Clean-up Partners set up a dishwashing area with warm wash water, and rinse water. They clear and clean off the table, properly dispose of any trash and put out the fire. Clean-up part- ners also maintain a wash area for their fellow Pioneers.
Once you have determined what part- ners will have what jobs, put this list on a duty roster chart:
|Fri.|| FUEL |
| MATT |
| LARRY |
|Fri.||COOKS||LARRY JEFF||MATT JASON||JAKE JESSE|
|Fri.||CLEANUP||JAKE JESSE||LARRY JEFF||MATT JASON|
Make the chart big enough for every- body to see, and
hang it near the kitchen area. Make sure everyone knows what his job is.
GAUGING THE TEMPERATURE OF A COOKING AREA
Knowing the temperature of your cooking surface is important! When the recipe says, “preheat to 350F”, how do you do it? The palm count method is best used when trying to determine what the temperature is. Place hand, palm facing the heat, at the cooking location. Now start counting seconds: “one-one thousand, two-one thousand, three-one thousand, and so on. Note the time it takes before you need to pull your hand away. This is not an endurance test; so when your hand gets hot, pull it away! Use the following chart to determine the approximate temperature:
|Time Before Withdrawing Hand||Coals/Fire are:||Approximate Temperature|
|2 seconds||hot||400 degrees|
|3 seconds||Medium-hot||3?5 degrees|
|4 seconds||medium||350 degrees|
|5 seconds||Medium-low||325 degrees|
|6 seconds||low||300 degrees|
Earlier, you read how green sticks, with the bark peeled off can be used to make a set of tongs. In this section, you will read about ways to cook with sticks. Stick cooking can be fun, because you involve each camper in the preparation of his own meal.
COOKING UTENSILS MADE FROM STICKS
Green sticks work best for creating utensils. The moisture inside green sticks prevents the wood from burning as fast as dry sticks will. Don’t use soft wood such as pine, spruce fir, or cedar. These woods will make your food taste like the resin contained within them. The following are some examples of stick utensils:
Forked Stick Frying Pan – Find a stick with forks with prongs wide enough to contain the food, and a handle that is at least 12 inches long. Center 2 sheets (for strength), of aluminum foil over the crotch of the fork. Roll the foil diagonally, starting at the bottom corners. Crimp the foil securely around each fork, and roll the top edge down. Turn the stick over. Depress the center slightly to form a well to hold the food and liquids from running off. This frying pan can be used for just about any simple fried food.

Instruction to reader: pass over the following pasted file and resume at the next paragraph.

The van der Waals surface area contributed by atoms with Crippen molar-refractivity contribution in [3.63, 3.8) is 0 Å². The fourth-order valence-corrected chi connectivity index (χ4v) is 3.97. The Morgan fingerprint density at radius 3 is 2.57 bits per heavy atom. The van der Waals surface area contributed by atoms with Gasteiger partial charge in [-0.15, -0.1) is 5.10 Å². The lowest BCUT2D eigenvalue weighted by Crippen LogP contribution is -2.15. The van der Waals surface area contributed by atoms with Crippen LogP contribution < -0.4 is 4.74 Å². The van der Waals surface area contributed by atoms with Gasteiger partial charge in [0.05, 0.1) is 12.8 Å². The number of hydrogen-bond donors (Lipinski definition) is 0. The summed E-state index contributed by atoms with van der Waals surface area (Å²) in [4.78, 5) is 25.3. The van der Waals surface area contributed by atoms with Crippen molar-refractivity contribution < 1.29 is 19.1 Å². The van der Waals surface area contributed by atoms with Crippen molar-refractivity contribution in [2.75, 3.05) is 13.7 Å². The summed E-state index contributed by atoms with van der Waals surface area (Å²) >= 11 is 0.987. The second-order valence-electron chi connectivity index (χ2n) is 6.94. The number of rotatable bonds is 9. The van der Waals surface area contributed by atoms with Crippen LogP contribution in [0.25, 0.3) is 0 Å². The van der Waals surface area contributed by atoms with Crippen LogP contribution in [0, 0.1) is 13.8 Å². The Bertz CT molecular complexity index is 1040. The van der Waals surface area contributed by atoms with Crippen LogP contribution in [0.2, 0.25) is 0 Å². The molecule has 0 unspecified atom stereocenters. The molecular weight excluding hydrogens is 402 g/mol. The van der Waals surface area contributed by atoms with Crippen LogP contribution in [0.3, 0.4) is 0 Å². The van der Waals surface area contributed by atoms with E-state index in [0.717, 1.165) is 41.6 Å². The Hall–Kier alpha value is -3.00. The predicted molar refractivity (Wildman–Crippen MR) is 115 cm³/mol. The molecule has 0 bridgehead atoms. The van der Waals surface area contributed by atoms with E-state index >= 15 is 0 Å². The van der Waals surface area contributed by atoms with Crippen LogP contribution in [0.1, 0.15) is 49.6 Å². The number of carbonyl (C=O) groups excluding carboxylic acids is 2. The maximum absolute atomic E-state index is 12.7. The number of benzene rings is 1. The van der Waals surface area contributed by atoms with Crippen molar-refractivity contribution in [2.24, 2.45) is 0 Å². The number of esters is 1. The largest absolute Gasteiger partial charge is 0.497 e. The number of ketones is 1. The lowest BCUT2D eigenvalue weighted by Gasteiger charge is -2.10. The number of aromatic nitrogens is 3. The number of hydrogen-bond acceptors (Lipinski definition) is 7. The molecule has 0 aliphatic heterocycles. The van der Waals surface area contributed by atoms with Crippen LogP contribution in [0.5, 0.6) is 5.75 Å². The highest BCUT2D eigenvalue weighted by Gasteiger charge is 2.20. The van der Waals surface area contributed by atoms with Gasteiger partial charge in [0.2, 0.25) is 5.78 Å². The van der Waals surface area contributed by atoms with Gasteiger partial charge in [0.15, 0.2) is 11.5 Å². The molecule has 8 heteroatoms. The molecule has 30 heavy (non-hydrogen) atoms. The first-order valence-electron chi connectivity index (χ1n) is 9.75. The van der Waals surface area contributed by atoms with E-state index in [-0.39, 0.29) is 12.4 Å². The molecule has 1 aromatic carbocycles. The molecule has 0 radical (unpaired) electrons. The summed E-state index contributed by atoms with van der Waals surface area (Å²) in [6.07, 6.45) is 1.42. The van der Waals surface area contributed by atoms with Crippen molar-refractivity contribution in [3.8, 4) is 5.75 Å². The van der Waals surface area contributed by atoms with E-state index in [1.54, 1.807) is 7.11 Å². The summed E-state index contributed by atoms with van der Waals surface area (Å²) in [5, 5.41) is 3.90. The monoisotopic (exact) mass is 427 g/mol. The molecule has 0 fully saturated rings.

Skewers – A wooden skewer is just a stick that is about a 1/2
inch thick, and between 1 to 4 feet long. The bark should be peeled off the
stick in the section where the food is to be placed. Skewers can be used for
cooking many different types of food, all of which are roasted over or near the
fire. Examples; hot dogs, marshmallows, bread, whole fish, shish-kebab, etc.
Stirring, Poking – A green stick, with the bark peeled, can be used in the preparation of your food to stir or mix. You can also use green sticks to arrange wood, and coals in your cooking fire. The great thing about using green sticks, is you don’t have to wash them. After you get done using them, and after you are done cooking, just throw them in the fire to dispose of them!
Tongs – Refer to an earlier section of the manual.
TWIST BREAD STICKS
1 – ? oz Tube Of Soft Bread Stick Dough Butter
Let your campfire coals reach a medium-low temperature. Cut a finger thickness green stick to about 1 to 1 1/2 feet long. Peel the bark from the stick, and preheat over the coals to make bread cook more evenly through out. Unroll the tube of bread sticks and separate the individual pieces. For each green stick, roll one piece of bread stick dough between your hands until the dough is long, and narrow. Now wrap the dough around the bread stick, starting at the top of the stick and angling down. The edges of the dough should touch each other but not overlap. Bake the bread over the coals, turning frequently to prevent burning. Remove the stick from the heat when the bread is golden brown. Brush the bread with butter, and eat!
Alternatives: Roll the buttered stick in cinnamon & sugar, or garlic powder. You can also use instant mixes, in- stead of the tube dough.
Chunks Of Beef, Chicken, potatoes, onions, green peppers,
Pineapple, or any other meat and vegetable you like.
Let your campfire coals reach a medium temperature. Cut a 1/2 inch thick green stick to about 2 1/2 feet long. Peel off the bark and sharpen one end. Alternately slip small chucks of the above ingredients onto the green stick. Roast over the coals until cooked throughout.